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Molecular Recognition Stacking Interactions Influence Watson-Crick vs. Hoogsteen Base-Pairing in a Model for Adenine Receptors

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3a. R = H
3b. R = tBu
La, R = H
Lb, R = t 8 ~
Scheme 2. Reaction conditions: N a H , THF, 25°C. 2 h
Molecular Recognition: Stacking Interactions
Influence Watson-Crick vs. Hoogsteen Base-Pairing
in a Model for Adenine Receptors
By Julius Rebek, Jr.,* Kevin Williams, Kevin Parris,
Pablo Ballester, and Kyu-Sung Jeong
Hydrogen bonding and aromatic stacking interactions
are the principal stabilizing forces of double-stranded nucleic acids. In recent disclosures"' from this laboratory, we
have shown how model systems can be used to assess the
individual contributions of the two types of interactions.
The new model systems consist of imides and aromatic
surfaces which converge from perpendicular directions to
provide a microenvironment complementary to adenine
derivatives (Scheme I). We have shown that l a and l b can
form from 1 and 9-ethyladenine 6a; thus the hydrogen
bonding is a composite of Watson-Crick ( l a ) and Hoogsteen ( l b ) base-pairing"I and bifurcated hydrogen bonds
can also be involved. We describe here how refinements
that influence the nature of base-pairing may be engineered into the model.
Condensation of the imide acid chloride 2 with either
@-naphthol3a or the di-tert-butyl derivativeI3' 3b gave high
yields of the corresponding esters 4a and 4b, respectively
(Scheme 2). Crystallographic
revealed the conformation shown in which a nearly perpendicular arrangement exists between the planes of the naphthalene nucleus
and the imide function in the solid state (Fig. 1 ; dihedral
angle 70" for 4a and 80" for 4b). Intermolecular stacking
is observed in the crystal structure of 4a but not in that of
4b. Apparently, the bulky tBu groups prevent this form of
self-association in 4b.
Association constants for binding of 9-ethyladenine 6a
to 4a and 4b were measured in CDCI, using N M R titration; corresponding values for 1 and the anthracene 5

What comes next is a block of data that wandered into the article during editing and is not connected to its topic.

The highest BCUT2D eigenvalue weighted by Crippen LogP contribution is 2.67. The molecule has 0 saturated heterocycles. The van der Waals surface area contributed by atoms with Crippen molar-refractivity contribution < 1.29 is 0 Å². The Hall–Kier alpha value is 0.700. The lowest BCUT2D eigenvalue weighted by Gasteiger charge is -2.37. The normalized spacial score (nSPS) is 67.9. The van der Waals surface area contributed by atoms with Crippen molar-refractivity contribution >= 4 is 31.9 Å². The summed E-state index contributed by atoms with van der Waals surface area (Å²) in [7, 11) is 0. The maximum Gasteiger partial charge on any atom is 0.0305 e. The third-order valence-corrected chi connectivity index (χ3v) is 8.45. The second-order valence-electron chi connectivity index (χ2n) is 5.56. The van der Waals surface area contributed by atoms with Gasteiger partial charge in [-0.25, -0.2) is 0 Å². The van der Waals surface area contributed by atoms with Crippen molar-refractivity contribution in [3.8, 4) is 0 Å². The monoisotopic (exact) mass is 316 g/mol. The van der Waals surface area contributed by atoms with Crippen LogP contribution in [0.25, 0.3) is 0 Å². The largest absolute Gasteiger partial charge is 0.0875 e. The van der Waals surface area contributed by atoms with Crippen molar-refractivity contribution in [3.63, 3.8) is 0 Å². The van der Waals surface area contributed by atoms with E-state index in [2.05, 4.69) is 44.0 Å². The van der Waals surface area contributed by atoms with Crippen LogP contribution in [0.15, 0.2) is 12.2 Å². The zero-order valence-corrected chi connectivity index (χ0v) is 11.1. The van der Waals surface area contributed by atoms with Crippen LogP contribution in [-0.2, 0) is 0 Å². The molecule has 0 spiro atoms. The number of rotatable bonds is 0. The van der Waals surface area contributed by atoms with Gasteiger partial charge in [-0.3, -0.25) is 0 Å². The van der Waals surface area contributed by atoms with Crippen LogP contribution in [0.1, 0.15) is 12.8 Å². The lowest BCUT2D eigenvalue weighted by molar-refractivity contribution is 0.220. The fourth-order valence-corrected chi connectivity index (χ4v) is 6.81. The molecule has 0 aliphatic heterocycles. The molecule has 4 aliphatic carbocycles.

have been reported."] In addition, titrations were performed with the N-methyladenine derivative 6b. Steric effects involving N 7 in such structures result in the preference of conformer 6b over 6b'JS1and thus favor base-pairing in the Hoogsteen rnode.@l
The results are presented in Table 1, with intermolecular
nuclear Overhauser enhancements (NOEs) obtained from
irradiation of the imide N-H resonance in the various
complexes;[71the estimates of Hoogsteen vs. Watson-Crick
base-pairing are calculated from the NOEs.
h y d r o g e n bonding
Scheme I
Prof. J. Rebek, Jr., K. Williams, Dr. K. Parris,
Dr. P. Ballester, Dr. K.-S. Jeong
Department of Chemistry, University of Pittsburgh
Pittsburgh, Pennsylvania 15260 (USA)
This work was supported by a grant from the National Science Founda
tion, Washington, D.C. (USA).
0 VCH Verlqsge.sellschafl mbH. D-6940 Weinheim. 1987
Fig. I . Molecular structures of 4a and 4 b 141.
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Angew. Chem. In[. Ed. Engl. 26 11987) No. 12
Table I . Association constants for the binding of 6 a and 6 b to the model
receptors 1, 4a,b, and 5, N O € values (see text), and base-pairing preferences in complexation reactions
K , , [L mol '1
NOE value [Oh]
Hoogsteen :
: 4.2
: 0.3
: 1.9
: 0.6
: 1.8
: <0.5
: 8.5
: 1.1
: 15
: 45
: 15
: 30
: <I5
: 65
: 25
The relative sizes of the NOEs observed at H2 and H8
relate to the Watson-Crick (la) and Hoogsteen (lb) basepairing, respectively. Only the extended surface of the anthracene derivative 5 favors the Watson-Crick mode (Table I , entry 7); the shorter naphthyl amide 1 or ester 4 a
show comparable amounts of both types of base-pairing
with 6a (entries 1 and 3). Binding of the N-methyl derivative 6 b to either 1 o r 4a results in about a 50% diminution
in K , since the Watson-Crick component is largely removed (entries 2 and 4). Accordingly, the NOEs observed
for H' in complexes with 6 b are much reduced compared
with HX.With the anthracene derivative 5 a larger fraction
of the binding is lost with 6 b as the Watson-Crick component is reduced.
The di-tert-butyl derivative 4 b provides an example of
remote steric effects on base-pairing. Molecular models
(CPK) indicate that interactions between the ethyl side
chain of the adenine derivative 6a and the distal tert-butyl
at C-6 of 4 b prevent close stacking in the Watson-Crick
mode but not in the Hoogsteen mode (Scheme 3, 7 vs. 8,